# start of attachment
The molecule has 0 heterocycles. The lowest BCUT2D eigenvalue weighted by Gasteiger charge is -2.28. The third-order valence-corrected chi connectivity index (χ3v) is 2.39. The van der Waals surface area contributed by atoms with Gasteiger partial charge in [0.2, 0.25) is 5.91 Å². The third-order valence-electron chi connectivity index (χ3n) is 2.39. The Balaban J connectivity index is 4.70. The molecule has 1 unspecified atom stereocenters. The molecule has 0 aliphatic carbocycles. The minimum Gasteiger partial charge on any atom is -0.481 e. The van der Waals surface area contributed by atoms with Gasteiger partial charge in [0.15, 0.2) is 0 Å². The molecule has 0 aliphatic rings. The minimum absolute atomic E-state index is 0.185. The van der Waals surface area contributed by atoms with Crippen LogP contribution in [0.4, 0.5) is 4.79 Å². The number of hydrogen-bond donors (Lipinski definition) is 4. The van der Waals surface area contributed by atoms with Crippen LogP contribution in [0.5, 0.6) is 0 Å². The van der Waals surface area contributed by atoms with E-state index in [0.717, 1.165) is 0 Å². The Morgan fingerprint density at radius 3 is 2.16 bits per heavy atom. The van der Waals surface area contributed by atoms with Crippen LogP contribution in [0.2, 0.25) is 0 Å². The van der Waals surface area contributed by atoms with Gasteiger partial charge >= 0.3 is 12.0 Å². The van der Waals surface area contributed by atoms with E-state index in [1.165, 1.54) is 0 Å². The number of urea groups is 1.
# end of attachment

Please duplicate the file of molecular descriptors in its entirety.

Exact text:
The molecule has 0 heterocycles. The lowest BCUT2D eigenvalue weighted by Gasteiger charge is -2.28. The third-order valence-corrected chi connectivity index (χ3v) is 2.39. The van der Waals surface area contributed by atoms with Gasteiger partial charge in [0.2, 0.25) is 5.91 Å². The third-order valence-electron chi connectivity index (χ3n) is 2.39. The Balaban J connectivity index is 4.70. The molecule has 1 unspecified atom stereocenters. The molecule has 0 aliphatic carbocycles. The minimum Gasteiger partial charge on any atom is -0.481 e. The van der Waals surface area contributed by atoms with Gasteiger partial charge in [0.15, 0.2) is 0 Å². The molecule has 0 aliphatic rings. The minimum absolute atomic E-state index is 0.185. The van der Waals surface area contributed by atoms with Crippen LogP contribution in [0.4, 0.5) is 4.79 Å². The number of hydrogen-bond donors (Lipinski definition) is 4. The van der Waals surface area contributed by atoms with Crippen LogP contribution in [0.5, 0.6) is 0 Å². The van der Waals surface area contributed by atoms with E-state index in [0.717, 1.165) is 0 Å². The Morgan fingerprint density at radius 3 is 2.16 bits per heavy atom. The van der Waals surface area contributed by atoms with Crippen LogP contribution in [0.2, 0.25) is 0 Å². The van der Waals surface area contributed by atoms with Gasteiger partial charge >= 0.3 is 12.0 Å². The van der Waals surface area contributed by atoms with E-state index in [1.165, 1.54) is 0 Å². The number of urea groups is 1.